Wednesday, February 3, 2010

You make the call

Dean tells me that "skedaddle" and "hootenanny" have been officially dropped from the dictionary. He feels that "skedaddle" is a loss but feels no pain over "hootenanny." I think both cases are tragic; such colorful, uniquely American words being lost. I'll just have to try to work both in to as much of my conversation as possible. (You have been warned.)

Meanwhile, if you haven't seen this yet, please watch it. For me, for yourself. It is a TED video of Stuart Brown, talking about the importance of play. Better, even, than the Ken Robinson one (but do watch if you haven't seen it).

Then tell me when you're going to start playing.

[edited to add: I should have said up front -- to 'skedaddle' is to leave quickly; a 'hootenanny' is both a party with music and dancing -- usually folk/square dancing, and it also means the word that you can't think of at the moment -- as in, "hand me that hootenanny over there!" People now more commonly use "thingamajig" or "whatsit" or "thingamabob." Also, my further research has shown that while some references put 'skedaddle' as a term coined during the American Civil War, other sources put it as having derived from earlier Scottish/Irish/English terminology.]

6 comments:

Natalie said...

Better than Ken Robinson?
That is intriguing... I'll get back to you.

KristenMary said...

What a tragedy! My mother still tells me to Skeddaddle, so it must still be in common use. It seems like there must be more ancient words that could be taken out in it's place. I will join your mission to use them as much as I can. I Better go skedaddle and watch the hootenanny that is the Ted clip you mention. :-D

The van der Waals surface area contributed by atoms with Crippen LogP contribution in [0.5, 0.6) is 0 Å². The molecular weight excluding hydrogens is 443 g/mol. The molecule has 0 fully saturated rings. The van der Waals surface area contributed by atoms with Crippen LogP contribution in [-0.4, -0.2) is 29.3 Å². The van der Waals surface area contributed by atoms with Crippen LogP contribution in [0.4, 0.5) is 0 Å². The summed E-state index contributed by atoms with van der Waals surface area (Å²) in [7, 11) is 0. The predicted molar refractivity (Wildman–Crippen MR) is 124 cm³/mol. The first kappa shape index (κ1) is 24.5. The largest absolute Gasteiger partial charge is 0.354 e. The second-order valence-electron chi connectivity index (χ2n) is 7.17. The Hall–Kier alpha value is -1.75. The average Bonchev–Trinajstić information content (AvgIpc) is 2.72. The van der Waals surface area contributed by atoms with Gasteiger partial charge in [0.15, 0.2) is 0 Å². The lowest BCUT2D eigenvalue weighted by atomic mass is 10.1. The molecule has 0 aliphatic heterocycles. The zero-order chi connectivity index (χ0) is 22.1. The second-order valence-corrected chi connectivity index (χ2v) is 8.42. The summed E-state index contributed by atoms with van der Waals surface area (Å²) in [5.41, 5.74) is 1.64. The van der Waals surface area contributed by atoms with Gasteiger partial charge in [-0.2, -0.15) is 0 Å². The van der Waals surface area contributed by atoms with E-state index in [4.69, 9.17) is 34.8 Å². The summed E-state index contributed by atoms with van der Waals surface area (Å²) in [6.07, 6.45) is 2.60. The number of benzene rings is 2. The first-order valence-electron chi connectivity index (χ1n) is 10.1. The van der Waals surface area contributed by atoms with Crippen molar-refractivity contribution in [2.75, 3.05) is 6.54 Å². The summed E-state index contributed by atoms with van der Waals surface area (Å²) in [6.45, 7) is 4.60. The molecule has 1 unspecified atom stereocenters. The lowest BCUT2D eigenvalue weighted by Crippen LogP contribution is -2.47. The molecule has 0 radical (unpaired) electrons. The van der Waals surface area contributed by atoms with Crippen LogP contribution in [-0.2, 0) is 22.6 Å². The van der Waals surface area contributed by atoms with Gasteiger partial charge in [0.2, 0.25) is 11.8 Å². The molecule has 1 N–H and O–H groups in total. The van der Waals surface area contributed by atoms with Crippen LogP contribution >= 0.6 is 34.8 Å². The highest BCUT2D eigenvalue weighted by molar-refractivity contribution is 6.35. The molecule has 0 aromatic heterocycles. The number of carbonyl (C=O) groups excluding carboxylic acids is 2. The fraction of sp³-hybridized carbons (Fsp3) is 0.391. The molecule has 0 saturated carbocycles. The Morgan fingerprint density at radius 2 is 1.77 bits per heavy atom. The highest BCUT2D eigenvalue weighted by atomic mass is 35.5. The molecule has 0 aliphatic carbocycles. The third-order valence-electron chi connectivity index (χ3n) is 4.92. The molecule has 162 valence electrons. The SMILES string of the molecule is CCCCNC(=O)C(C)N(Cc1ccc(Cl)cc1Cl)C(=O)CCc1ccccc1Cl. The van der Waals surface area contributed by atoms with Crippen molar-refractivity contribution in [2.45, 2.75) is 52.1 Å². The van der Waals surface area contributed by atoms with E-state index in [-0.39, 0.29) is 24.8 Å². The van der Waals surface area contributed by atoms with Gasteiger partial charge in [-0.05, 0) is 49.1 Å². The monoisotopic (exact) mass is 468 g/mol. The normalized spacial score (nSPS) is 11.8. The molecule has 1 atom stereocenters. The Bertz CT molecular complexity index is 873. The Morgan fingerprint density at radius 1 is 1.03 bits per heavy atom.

Garnered Stitches said...

I always thought "skeddaddle" was a Lancashire dialect word. My Dad would always use it if he was busy when, as a small child, I was in his way.
Doesn't really matter if it's not in the book, Dean, so long as it is still in use. A word isn't dead 'til the last person has spoken it!
best wishes to you and Dean

Jennifer said...

Aha -- while some sources say the word 'skedaddle' originated in the 1860s (a Civil War term for hasty retreat from battle), I do see that other sources give it Irish, English, and Scottish beginnings. I so entirely love language....

Helen Conway said...

Skedaddle is a perfectly good word - what are they thinking about? Although I confess although I have heard the word hootenany I don't actually know what it means.

Anonymous said...

It may just be my little corner of the world, but I see a big revival in old time music, the kind one would hear at a hootenanny. Actually, I occasionally attend hootenannies, though there is more music than dancing. I think the dictionary people are going to regret cutting these words.